other metal music that would not be categorized as ER. For Populist seed channels, the related categories generally appear more diverse. Channels affiliated with political parties can be observed, including the Eurosceptic United Kingdom Independence Party or the British National Party, where the latter is also considered as White Nationalist (Bartlett, Birdwell, & Littler, 2011; Mudde, 2007). Opposition to establishment organizations such as the European Union may be a link to similar opposition within the Patriot and Conspiracy Theory-related categories that are also present (Southern Poverty Law Center, 2013), while also explaining the presence of the non-ER News & Current Affairs category. It should also be mentioned that our definition of Populist is broad and spans multiple themes (Table 1), where a certain amount of disagreement about this category exists (Marliere, 2013).

German Language Categories

A total of 2,766 seed and 177,868 related channel documents were generated from the German language data set, with topics identified using the former. As before, we experimented with values of T in [10,100], and selected T = 60, given a similar observation of redundant topic splits for larger values of T. Of these, 33 ER topics (55%), 20 non-ER topics (33.33%), 2 topics that were a combination of ER and non-ER categories (3.33%), and 5 topics based on general terms of a separate language (8.33%) were found. Topic and channel categorization was performed, where we excluded 785 (28.38%) seed and 56,565 (31.8%) related gray sheep channels that could not be categorized, in addition to related channels ranked at k >10 and non-ER seed channels. The remaining 1,123 ER seed and 4,973 related (ER and non-ER, k < 10) channels were used to calculate the mean related category proportions for each ER category. As previously, the corresponding Freebase topic rankings were determined for the 60 NMF topics (mean percentage of videos having topics was 87% per channel, a = 17%); Table 3 contains a similarly high level of ER topic consistency as shown by the English-language categorization.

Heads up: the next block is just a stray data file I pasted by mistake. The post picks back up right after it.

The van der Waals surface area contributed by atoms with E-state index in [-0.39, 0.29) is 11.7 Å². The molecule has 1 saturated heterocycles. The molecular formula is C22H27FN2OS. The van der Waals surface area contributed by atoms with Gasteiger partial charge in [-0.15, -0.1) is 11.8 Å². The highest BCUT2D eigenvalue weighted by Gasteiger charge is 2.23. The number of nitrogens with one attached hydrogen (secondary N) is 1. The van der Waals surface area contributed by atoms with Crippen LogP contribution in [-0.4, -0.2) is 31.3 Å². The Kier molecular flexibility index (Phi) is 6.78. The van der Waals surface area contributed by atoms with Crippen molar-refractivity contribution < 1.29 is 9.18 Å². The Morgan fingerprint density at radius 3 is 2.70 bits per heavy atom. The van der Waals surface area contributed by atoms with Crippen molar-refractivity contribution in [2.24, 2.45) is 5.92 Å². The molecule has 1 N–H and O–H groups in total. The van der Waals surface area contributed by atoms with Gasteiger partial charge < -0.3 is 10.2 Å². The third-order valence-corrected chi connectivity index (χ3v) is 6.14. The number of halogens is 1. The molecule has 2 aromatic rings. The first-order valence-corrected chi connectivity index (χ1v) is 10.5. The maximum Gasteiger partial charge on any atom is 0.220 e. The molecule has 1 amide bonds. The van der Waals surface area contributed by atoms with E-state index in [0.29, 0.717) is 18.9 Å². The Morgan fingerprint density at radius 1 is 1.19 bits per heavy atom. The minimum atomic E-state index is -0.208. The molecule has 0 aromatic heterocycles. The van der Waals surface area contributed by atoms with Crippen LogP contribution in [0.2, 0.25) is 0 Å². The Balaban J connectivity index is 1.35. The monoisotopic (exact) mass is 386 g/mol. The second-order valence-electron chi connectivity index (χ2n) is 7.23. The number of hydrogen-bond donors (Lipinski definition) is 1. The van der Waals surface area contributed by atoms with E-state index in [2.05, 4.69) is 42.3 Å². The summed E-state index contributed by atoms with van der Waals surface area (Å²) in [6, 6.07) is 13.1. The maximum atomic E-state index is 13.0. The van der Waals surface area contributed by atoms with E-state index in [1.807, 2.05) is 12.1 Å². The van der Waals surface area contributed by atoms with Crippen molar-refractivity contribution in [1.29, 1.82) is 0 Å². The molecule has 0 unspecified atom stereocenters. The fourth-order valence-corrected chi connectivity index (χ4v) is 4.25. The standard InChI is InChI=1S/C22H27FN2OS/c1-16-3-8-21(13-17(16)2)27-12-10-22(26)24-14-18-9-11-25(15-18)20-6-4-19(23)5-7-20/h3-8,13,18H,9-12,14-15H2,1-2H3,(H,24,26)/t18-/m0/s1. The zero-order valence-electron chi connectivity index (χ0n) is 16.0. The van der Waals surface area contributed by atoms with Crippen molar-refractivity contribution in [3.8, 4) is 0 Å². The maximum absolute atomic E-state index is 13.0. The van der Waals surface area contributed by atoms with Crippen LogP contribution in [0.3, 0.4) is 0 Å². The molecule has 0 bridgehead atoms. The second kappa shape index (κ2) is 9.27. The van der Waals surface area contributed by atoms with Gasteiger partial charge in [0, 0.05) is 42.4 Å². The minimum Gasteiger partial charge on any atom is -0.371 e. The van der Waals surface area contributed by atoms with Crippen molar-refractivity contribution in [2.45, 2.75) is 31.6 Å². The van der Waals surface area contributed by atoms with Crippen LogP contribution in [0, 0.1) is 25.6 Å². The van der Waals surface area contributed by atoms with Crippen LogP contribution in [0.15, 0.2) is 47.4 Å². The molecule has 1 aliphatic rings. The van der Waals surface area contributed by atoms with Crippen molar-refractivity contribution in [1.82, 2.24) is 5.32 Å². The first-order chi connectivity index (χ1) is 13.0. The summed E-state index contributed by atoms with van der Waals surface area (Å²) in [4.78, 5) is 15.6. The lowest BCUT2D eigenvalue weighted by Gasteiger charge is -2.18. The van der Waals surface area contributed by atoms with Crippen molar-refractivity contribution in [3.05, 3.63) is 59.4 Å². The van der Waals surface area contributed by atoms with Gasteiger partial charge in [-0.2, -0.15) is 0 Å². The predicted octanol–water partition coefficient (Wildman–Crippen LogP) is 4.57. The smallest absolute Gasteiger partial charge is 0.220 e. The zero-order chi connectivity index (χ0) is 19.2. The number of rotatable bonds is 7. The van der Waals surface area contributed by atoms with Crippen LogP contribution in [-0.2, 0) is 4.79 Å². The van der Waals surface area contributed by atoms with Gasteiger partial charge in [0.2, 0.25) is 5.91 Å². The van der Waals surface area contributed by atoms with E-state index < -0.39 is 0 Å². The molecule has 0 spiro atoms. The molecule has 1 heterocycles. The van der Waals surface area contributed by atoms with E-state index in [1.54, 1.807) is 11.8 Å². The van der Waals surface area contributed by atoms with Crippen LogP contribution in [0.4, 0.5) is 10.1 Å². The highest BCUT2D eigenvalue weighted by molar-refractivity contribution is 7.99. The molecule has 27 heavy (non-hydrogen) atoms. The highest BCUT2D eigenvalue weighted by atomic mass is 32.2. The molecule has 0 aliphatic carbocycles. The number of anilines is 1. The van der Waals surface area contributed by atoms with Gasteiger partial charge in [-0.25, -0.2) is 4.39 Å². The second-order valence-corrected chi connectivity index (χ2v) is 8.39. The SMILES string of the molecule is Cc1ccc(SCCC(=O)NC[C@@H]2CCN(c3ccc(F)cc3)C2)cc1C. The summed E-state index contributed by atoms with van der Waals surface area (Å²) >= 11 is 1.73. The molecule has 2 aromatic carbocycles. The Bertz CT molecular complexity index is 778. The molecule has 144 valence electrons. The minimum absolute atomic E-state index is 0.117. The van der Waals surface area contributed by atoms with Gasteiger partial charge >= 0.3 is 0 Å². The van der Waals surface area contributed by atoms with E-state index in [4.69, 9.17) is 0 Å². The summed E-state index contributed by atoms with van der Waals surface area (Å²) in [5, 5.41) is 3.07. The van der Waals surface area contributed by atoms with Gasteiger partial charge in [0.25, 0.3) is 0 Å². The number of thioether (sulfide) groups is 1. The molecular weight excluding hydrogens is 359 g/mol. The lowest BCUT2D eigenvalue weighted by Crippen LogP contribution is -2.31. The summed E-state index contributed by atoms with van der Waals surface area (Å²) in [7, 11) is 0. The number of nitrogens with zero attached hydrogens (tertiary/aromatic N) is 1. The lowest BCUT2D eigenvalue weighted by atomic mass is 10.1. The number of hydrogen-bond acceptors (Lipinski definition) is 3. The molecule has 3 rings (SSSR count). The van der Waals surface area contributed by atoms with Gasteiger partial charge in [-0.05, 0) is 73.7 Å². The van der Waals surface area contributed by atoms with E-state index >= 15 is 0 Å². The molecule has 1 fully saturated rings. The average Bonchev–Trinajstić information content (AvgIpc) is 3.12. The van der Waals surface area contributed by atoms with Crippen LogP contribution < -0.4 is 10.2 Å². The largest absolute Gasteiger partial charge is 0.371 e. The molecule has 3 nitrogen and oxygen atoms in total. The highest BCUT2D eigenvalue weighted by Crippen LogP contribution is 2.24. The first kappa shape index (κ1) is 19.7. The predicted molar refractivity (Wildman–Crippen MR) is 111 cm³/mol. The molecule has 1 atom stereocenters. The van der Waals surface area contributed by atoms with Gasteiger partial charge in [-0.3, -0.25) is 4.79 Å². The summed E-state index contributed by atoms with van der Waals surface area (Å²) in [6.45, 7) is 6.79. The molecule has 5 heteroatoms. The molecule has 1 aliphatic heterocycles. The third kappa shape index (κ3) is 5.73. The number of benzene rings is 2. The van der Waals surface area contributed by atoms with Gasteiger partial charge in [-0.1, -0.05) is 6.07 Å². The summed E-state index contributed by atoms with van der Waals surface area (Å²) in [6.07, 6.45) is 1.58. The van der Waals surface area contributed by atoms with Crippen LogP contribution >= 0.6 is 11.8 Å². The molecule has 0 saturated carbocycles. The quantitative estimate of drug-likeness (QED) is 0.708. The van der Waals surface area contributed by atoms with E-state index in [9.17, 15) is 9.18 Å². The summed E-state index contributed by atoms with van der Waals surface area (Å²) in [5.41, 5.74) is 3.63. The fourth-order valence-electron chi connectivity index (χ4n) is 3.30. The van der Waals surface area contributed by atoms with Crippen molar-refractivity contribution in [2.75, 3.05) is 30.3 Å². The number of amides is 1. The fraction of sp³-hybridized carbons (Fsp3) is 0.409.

Figure 4 contains plots for three ER categories that were selected for in-depth analysis. As seen in Figure 3, the seed category is the dominant related category for all values of k, and the ER-related category presence is consistently stronger than that of the non-ER categories, notwithstanding the increase in diversity. The Populist and Political Party-related categories are prominent for Anti-Islam, given the inclusion of channels affiliated with parties such as the National Democratic Party of Germany, the Pro-Bewegung collective, and the Freedom Party of Austria; all strong opponents of immigration, particularly by Muslims (Baldauf et al., 2011; Bartlett et al., 2011; Goodwin, 2013).